Tamahere woman Bev Bevan has brought to life an adventure half a century old – her brave and unique experience of living among and teaching Inuit in the remote Eastern Arctic of Canada.
Bev’s recently published book, A Kiwi In Pang, tells of her one-off, girl’s own adventure in 1967 in the tiny, ice-bound settlement – full name Pangnirtung – just 40km south of the Arctic Circle.
Fifty-three years ago, news of her intended destination had the same effect on her friends and family as if she had been going to the moon, she writes in the book’s introduction.
“This whole experience was to be a defining time in my life,” she writes. It was also a momentous time for the Inuit and so Bev’s descriptions tell of a people and a place now changed forever.
When she burst into tears when the slim volume was finally in her hands late last year it was perhaps not just the relief of finally getting everything down on paper. At last the plucky young woman she was, her glimpses of the ancient Inuit culture and her time living in what was essentially a freezer were finally captured for all time.
“For years, I have been introduced as, “Here is Bev, she taught Eskimos in Alaska”. Wrong on both counts. A Kiwi in Pang finally puts the record straight.
It tells of the then Bev Andrew’s fairly sudden departure from Fairfield Primary School, in Hamilton, in 1966, aged 26. “I had less than six weeks to pack up my flat, get a passport, arrange clothes and organise my finances.”
Her first destination was Vauxhall, Alberta, Canada, where she taught 2nd graders for six months and then she was off to Pangnirtung on Baffin Island – a land of mountains, icefields, fjords and glaciers.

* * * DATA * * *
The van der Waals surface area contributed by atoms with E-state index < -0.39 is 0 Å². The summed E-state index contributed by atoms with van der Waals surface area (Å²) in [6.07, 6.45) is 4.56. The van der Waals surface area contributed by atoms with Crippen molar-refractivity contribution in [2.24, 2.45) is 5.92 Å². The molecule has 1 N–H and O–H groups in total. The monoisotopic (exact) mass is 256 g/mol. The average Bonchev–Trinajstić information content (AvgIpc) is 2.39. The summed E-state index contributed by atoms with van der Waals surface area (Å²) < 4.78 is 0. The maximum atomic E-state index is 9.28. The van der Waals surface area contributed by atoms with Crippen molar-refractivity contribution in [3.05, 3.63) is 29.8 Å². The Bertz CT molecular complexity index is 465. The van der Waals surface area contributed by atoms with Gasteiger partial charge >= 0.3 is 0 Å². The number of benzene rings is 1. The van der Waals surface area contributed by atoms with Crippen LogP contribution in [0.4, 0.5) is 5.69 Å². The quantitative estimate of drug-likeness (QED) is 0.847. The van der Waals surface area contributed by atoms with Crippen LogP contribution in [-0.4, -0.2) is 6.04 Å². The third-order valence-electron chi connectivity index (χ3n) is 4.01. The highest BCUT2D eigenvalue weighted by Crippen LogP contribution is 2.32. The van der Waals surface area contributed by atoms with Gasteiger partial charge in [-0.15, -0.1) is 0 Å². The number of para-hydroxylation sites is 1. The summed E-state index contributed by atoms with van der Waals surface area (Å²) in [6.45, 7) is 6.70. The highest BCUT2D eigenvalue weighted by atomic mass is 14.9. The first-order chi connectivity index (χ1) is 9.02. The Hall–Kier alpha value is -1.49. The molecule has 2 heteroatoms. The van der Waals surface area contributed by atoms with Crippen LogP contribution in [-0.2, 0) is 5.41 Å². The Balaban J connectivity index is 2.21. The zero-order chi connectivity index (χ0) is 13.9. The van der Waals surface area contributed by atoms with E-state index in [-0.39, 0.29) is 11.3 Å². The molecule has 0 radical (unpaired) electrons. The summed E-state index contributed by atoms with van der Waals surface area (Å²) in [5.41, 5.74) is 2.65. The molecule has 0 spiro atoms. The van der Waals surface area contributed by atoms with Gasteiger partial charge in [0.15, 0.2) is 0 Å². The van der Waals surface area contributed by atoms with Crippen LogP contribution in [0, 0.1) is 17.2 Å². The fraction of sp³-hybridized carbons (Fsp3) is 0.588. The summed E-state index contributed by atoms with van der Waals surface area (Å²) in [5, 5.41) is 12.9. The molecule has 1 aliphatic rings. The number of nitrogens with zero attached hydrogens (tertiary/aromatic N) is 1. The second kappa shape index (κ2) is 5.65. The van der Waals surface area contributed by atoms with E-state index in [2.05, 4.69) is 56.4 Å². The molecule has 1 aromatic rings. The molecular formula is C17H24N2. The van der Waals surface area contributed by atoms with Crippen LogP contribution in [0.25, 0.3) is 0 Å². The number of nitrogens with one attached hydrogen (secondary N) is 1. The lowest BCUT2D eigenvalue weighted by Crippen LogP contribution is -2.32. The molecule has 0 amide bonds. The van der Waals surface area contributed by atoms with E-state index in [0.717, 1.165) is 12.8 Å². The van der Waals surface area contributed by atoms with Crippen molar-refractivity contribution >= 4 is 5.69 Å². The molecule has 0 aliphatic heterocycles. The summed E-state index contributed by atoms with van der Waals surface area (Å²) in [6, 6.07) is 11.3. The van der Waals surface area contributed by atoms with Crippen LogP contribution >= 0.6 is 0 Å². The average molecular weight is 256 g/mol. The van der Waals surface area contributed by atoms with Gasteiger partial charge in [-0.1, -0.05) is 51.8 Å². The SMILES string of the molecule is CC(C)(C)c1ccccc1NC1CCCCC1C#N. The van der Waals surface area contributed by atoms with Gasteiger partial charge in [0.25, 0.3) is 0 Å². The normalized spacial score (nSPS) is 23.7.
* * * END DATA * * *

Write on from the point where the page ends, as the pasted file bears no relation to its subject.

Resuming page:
“It is a land of terrible beauty and demands respect at al times. Summer temperatures rarely reach above 10 deg Celsius, while winter weather could send the temperature plummeting to 44 deg below, with the wind chill factor.
“Inuit have lived in harmony with nature here for over 5000 years, utilising the animals and sea creatures that live here.”
The school’s stated goal was to teach the Inuit English so they could foot it with other Canadians.
She found her year two charges “seemed to have quite a smattering of English and I think they understood more then they let on. If I couldn’t make myself understood, there was one little bright spark in the front of the class, Peneena, who would look intently at me, give a grunt, turn around and jabber away in a very lofty manner. I suspect the translation may not have been accurate.”
She reported home, in a letter to family and friends, “the communication barrier took two months to come to a workable two-way system.” And her detailed letters, like missives from out of space, featured in Waikato Times stories from time to time. They were also kept by her mother enabling Bev, 50 years later, to draw on them for the book.
It’s a charming book, evocative of a long lost era in more ways than one.
“I gave everything a go,” Bev told Tamahere Forum. “It was really pushing the boundaries.”
- Bev has copies of the book available for sale at $20 each. She can be contacted on firstname.lastname@example.org or phone 856-4845.